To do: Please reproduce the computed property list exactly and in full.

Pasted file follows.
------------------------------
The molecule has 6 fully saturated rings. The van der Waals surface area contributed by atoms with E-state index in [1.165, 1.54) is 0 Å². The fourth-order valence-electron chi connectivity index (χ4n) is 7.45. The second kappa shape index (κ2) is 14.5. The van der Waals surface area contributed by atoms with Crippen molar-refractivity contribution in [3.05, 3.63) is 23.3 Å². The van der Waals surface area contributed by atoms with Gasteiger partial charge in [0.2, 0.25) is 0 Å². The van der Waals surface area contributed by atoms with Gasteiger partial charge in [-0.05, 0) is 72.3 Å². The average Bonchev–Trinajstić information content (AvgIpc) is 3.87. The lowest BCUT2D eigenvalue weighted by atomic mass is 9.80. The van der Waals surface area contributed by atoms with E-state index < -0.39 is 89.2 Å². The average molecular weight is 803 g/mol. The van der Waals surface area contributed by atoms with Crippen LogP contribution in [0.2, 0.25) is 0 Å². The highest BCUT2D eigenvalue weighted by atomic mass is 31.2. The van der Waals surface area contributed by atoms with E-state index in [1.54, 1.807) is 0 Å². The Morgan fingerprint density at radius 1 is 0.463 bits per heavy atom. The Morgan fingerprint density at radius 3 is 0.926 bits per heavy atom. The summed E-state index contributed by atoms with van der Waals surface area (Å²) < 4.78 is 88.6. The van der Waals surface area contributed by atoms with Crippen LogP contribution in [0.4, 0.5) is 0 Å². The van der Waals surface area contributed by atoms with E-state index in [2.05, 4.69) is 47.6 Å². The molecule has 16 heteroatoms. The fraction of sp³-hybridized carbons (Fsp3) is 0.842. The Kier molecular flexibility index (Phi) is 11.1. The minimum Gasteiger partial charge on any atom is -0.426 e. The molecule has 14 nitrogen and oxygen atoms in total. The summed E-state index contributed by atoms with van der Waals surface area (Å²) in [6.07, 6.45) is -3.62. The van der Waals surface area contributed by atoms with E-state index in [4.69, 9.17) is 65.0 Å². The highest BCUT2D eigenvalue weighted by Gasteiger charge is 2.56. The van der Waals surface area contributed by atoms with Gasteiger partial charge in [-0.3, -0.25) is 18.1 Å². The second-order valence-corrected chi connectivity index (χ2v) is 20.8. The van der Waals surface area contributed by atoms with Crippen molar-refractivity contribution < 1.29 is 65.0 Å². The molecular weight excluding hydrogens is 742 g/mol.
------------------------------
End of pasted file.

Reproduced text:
The molecule has 6 fully saturated rings. The van der Waals surface area contributed by atoms with E-state index in [1.165, 1.54) is 0 Å². The fourth-order valence-electron chi connectivity index (χ4n) is 7.45. The second kappa shape index (κ2) is 14.5. The van der Waals surface area contributed by atoms with Crippen molar-refractivity contribution in [3.05, 3.63) is 23.3 Å². The van der Waals surface area contributed by atoms with Gasteiger partial charge in [0.2, 0.25) is 0 Å². The van der Waals surface area contributed by atoms with Gasteiger partial charge in [-0.05, 0) is 72.3 Å². The average Bonchev–Trinajstić information content (AvgIpc) is 3.87. The lowest BCUT2D eigenvalue weighted by atomic mass is 9.80. The van der Waals surface area contributed by atoms with E-state index < -0.39 is 89.2 Å². The average molecular weight is 803 g/mol. The van der Waals surface area contributed by atoms with Crippen LogP contribution in [0.2, 0.25) is 0 Å². The highest BCUT2D eigenvalue weighted by atomic mass is 31.2. The van der Waals surface area contributed by atoms with E-state index in [1.54, 1.807) is 0 Å². The Morgan fingerprint density at radius 1 is 0.463 bits per heavy atom. The Morgan fingerprint density at radius 3 is 0.926 bits per heavy atom. The summed E-state index contributed by atoms with van der Waals surface area (Å²) < 4.78 is 88.6. The van der Waals surface area contributed by atoms with Crippen LogP contribution in [0.4, 0.5) is 0 Å². The van der Waals surface area contributed by atoms with E-state index in [2.05, 4.69) is 47.6 Å². The molecule has 16 heteroatoms. The fraction of sp³-hybridized carbons (Fsp3) is 0.842. The Kier molecular flexibility index (Phi) is 11.1. The minimum Gasteiger partial charge on any atom is -0.426 e. The molecule has 14 nitrogen and oxygen atoms in total. The summed E-state index contributed by atoms with van der Waals surface area (Å²) in [6.07, 6.45) is -3.62. The van der Waals surface area contributed by atoms with E-state index in [4.69, 9.17) is 65.0 Å². The highest BCUT2D eigenvalue weighted by Gasteiger charge is 2.56. The van der Waals surface area contributed by atoms with Gasteiger partial charge in [-0.3, -0.25) is 18.1 Å². The second-order valence-corrected chi connectivity index (χ2v) is 20.8. The van der Waals surface area contributed by atoms with Crippen molar-refractivity contribution < 1.29 is 65.0 Å². The molecular weight excluding hydrogens is 742 g/mol.